When I was a teenager, the “too much” of life caught up with me. Everything in the world around me was just too much.
…too much noise with the varying sounds of the world clamoring to grab my attention, their pitches and tones wildly crashing into each other as if competing for a speed prize on a race track – or so I wished … If only the cacophony of the world outside my skin would at least line up and compete in some orderly fashion – like race cars on a race track – it would then allow me to watch the color of each sound going around and around, and thus enable me to keep track of this forever multi-tonal, warped schizophrenic sound in the world all around me –
sounds wildly speeding
and crashing into each other
polluting the air waves with
nonsensical meaning able only
to be sorted out by retreating…
The above is how the first chapter of my book Paper Words: Discovering and Living With My Autism opens. This book was published in 2009. All my growing up and most of my adult life I was blamed for being too sensitive and was treated for what people assumed were psychological problems. In fact, I spent some years of my childhood in a state mental institution. Despite the various treatments I received my problems never improved. Behavior Modification taught me which behaviors to inhibit because they were unacceptable to those around me. I learned to hide the pain reaction to my sensory sensitivities, getting better at it with practice, and ultimately gaining discharge from the institution.
Over the course of my adult life I continued to figure out my own sensory differences and got better and better at regulating my sensory system. Today I am well able to live a comfortable life, but it requires everyday diligence in monitoring and adjusting input to my sensory system. Sensory regulation has been my ticket to being and doing all I want in this world.
Even though I personally know how dramatically autistic sensory differences can impact one’s life, I still occasionally find in my consulting practice professional people who say things like “Sensory isn’t really a real thing so we only give students sensory breaks on Fridays because we have more time on Fridays” and “I don’t believe in sensory. Not sure I believe in autism either.”
You can now understand why I am so excited about new brain research findings reported in March 2015 on the sensory problems many with autism spectrum diagnosis experience. It finally brings scientific authentication to the everyday lives of countless autistics, me being one of them!
The new research reports that signals that relay sensations from nerves into the brain are abnormally strong in people with autism. The findings, published March 12, 2015 in Brain, explain why some people with autism are overly sensitive to sensory stimuli such as light, sound and touch (Khan, 2015).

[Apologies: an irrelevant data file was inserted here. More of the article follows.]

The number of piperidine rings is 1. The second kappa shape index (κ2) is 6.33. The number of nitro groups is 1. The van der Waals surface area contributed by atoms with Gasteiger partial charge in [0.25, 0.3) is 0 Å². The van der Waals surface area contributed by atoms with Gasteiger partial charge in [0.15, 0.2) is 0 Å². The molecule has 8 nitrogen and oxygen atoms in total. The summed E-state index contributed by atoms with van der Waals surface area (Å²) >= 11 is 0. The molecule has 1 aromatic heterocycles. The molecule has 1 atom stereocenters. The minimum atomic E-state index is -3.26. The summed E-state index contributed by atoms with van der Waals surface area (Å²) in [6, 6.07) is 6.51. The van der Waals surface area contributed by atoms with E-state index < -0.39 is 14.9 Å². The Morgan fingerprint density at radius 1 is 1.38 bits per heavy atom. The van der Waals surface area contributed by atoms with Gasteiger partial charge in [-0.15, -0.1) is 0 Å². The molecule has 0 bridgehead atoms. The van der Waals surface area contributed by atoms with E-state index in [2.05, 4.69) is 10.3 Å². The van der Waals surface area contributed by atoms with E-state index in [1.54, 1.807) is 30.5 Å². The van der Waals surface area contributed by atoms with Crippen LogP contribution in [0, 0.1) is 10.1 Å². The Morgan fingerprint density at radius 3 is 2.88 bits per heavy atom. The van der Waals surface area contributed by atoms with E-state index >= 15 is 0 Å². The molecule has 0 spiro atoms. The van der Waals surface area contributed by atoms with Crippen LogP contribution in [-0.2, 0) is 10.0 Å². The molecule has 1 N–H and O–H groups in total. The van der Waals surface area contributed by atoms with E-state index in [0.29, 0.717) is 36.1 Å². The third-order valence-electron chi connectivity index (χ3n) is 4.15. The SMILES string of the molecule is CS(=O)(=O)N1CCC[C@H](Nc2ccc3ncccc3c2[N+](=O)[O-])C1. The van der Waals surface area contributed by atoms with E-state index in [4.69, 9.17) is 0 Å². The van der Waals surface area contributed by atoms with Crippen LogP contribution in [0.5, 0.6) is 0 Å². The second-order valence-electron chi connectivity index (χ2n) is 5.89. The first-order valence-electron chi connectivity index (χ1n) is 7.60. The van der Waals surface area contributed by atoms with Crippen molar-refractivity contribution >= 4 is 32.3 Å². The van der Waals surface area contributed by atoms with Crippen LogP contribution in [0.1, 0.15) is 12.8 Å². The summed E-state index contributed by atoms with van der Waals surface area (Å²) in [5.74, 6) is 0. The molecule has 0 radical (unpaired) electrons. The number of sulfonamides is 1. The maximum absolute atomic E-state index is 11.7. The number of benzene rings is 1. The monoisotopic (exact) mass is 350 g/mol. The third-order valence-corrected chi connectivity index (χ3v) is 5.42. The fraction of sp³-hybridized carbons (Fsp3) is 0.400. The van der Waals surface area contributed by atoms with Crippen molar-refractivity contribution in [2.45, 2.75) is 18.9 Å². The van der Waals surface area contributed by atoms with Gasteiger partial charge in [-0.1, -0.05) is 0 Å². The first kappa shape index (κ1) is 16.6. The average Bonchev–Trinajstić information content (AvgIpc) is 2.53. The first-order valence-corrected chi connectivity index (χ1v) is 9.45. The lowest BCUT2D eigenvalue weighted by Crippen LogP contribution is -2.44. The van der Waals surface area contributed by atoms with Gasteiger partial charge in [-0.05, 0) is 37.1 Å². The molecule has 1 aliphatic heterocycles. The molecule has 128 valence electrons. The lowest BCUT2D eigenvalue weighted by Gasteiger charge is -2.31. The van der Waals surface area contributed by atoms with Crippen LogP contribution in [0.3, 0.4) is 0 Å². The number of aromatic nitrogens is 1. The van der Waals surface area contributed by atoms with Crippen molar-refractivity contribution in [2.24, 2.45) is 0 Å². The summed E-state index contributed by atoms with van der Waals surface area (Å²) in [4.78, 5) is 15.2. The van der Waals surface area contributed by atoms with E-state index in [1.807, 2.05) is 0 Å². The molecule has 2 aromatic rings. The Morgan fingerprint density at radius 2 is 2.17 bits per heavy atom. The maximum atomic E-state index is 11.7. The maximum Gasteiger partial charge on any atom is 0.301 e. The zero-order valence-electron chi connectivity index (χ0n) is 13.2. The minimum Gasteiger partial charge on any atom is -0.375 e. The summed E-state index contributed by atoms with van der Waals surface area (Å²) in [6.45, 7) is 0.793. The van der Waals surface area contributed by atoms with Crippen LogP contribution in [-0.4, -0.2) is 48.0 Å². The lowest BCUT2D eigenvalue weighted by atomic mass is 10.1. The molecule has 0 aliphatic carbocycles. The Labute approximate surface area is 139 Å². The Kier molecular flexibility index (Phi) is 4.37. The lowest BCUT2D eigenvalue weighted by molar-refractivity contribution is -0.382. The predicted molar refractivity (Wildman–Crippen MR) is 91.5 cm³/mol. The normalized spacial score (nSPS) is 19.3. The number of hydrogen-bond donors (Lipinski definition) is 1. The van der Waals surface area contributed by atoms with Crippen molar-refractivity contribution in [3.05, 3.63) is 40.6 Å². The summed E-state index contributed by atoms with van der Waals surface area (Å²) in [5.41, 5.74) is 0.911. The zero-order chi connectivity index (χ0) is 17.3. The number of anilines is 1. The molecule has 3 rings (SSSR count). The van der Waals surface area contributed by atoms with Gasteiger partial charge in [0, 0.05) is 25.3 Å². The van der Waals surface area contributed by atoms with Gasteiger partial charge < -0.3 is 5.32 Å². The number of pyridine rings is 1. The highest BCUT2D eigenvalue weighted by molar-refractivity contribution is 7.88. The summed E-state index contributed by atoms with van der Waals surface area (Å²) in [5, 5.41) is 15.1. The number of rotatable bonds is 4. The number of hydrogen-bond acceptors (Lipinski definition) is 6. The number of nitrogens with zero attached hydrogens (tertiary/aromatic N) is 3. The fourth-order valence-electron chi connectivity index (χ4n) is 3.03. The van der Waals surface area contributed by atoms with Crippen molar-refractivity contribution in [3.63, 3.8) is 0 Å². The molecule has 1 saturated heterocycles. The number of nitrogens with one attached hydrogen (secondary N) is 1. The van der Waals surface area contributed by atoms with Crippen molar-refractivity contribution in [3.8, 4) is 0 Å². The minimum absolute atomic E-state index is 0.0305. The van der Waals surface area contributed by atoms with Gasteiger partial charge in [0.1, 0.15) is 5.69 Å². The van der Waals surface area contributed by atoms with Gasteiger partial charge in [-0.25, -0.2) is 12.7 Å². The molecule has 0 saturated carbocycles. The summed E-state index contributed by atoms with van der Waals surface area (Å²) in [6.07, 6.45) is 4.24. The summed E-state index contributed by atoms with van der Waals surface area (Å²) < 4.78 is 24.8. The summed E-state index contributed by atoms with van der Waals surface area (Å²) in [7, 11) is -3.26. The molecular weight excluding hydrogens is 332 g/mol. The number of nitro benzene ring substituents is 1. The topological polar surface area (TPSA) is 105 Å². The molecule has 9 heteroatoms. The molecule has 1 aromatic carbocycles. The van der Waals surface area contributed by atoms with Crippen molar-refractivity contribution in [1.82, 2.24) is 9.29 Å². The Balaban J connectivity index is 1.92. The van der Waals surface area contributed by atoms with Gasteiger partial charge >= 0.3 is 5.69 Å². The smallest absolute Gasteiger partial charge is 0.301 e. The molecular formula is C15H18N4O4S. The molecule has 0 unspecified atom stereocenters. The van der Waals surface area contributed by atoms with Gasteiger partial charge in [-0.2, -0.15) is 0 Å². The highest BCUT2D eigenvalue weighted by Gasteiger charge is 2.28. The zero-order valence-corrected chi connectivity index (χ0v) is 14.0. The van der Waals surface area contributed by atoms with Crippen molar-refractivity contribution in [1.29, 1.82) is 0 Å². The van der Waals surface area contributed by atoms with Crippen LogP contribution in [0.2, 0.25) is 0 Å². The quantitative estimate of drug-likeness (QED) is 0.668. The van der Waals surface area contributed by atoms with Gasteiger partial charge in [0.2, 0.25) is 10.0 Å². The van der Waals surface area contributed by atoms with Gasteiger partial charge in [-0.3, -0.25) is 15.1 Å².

Then, this past week Nicholette Zeiiadt wrote about this research in an article called “Brain Connections Give Clues to Sensory Problems in Autism.” Here is an excerpt from this article (Zeliadt, 2015):
The new study found that autism brains have abnormal connections both among nearby regions and among those that are distantly connected.
The researchers discovered that, in particular, long-range ‘feed-forward’ connections, which ferry signals from peripheral nerves into the brain, tend to send abnormally strong signals in people with autism. By contrast, short-range ‘feedback’ connections that relay signals in the opposite direction within the brain tend to be unusually weak.
“Essentially, this gives us a finer-grain understanding of what might be going wrong in autism,” says lead researcher Tal Kenet, instructor in neurology at Harvard Medical School.
The finding “really pushes the field forward,” says Marlene Behrmann, professor of psychology at Carnegie Mellon University in Pittsburgh, who was not involved in the work. “It opens up a new window into this question of connectivity in autism.”
I love when science catches up to the autistic experience. It allows countless people to receive validation overnight. We go from “psychologically disturbed” and “behaviorally challenged” to “scientific” all because science has caught up with our everyday experience of the world around us. We are not there yet today, but hopefully in a soon-to-be tomorrow a child presenting similar to my experience in outlined in the opening section of this blog will be treated differently. I like to think that instead of years of institutionalization, tomorrow’s autistic child will instead be treated by an Occupational Therapist for the very real sensory issues dictated by his autistic brain. Indeed that IS happening in some places today, but sadly, it is not yet the collective experience in the autism community.
Even so, I am encouraged that young autistics coming up behind me might be treated and regarded more humanely than I was for most of my life. Because the collective experience of countless adult autistics is often counted as invalid by society at large, the validation of the humanity of autistic people can come from brain research.
So, my heartfelt thanks goes out to all those who spend their life researching the brains of autistic people. Your-day-to day work in a scientifically technical field validates autistic humanity to society. Nothing could be more important.
Endow, J. (2009). Paper Words: Discovering and Living With My Autism. Shawnee Mission, KS: AAPC Publishing.
Khan S. et al. (2015 ahead of print). Brain Epub: PubMed.
Zeliadt, N. (April 23, 2015). Brain connections give clues to sensory problems in autism. Epub: SFARI.